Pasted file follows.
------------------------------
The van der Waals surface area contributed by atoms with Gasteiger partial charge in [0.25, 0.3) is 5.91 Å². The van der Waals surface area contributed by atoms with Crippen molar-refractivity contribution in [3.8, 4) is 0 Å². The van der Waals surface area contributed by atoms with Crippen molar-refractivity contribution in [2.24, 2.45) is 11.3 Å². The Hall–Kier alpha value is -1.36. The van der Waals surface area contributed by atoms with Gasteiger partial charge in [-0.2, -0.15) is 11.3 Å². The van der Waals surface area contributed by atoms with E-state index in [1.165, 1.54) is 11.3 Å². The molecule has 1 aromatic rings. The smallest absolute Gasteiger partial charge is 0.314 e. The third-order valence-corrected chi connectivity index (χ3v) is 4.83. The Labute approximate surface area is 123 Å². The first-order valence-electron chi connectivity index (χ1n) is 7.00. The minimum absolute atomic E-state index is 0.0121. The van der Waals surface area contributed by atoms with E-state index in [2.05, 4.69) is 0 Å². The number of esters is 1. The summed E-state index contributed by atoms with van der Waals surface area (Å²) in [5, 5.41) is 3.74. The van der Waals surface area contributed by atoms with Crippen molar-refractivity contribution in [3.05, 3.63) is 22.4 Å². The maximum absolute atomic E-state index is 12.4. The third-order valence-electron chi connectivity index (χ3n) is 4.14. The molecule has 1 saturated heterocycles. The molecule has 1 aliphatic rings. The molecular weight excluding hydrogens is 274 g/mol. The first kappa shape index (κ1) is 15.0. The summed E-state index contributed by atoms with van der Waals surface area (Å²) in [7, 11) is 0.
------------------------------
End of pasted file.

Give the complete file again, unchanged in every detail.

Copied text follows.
The van der Waals surface area contributed by atoms with Gasteiger partial charge in [0.25, 0.3) is 5.91 Å². The van der Waals surface area contributed by atoms with Crippen molar-refractivity contribution in [3.8, 4) is 0 Å². The van der Waals surface area contributed by atoms with Crippen molar-refractivity contribution in [2.24, 2.45) is 11.3 Å². The Hall–Kier alpha value is -1.36. The van der Waals surface area contributed by atoms with Gasteiger partial charge in [-0.2, -0.15) is 11.3 Å². The van der Waals surface area contributed by atoms with E-state index in [1.165, 1.54) is 11.3 Å². The molecule has 1 aromatic rings. The smallest absolute Gasteiger partial charge is 0.314 e. The third-order valence-corrected chi connectivity index (χ3v) is 4.83. The Labute approximate surface area is 123 Å². The first-order valence-electron chi connectivity index (χ1n) is 7.00. The minimum absolute atomic E-state index is 0.0121. The van der Waals surface area contributed by atoms with E-state index in [2.05, 4.69) is 0 Å². The number of esters is 1. The summed E-state index contributed by atoms with van der Waals surface area (Å²) in [5, 5.41) is 3.74. The van der Waals surface area contributed by atoms with Crippen molar-refractivity contribution in [3.05, 3.63) is 22.4 Å². The maximum absolute atomic E-state index is 12.4. The third-order valence-electron chi connectivity index (χ3n) is 4.14. The molecule has 1 saturated heterocycles. The molecule has 1 aliphatic rings. The molecular weight excluding hydrogens is 274 g/mol. The first kappa shape index (κ1) is 15.0. The summed E-state index contributed by atoms with van der Waals surface area (Å²) in [7, 11) is 0.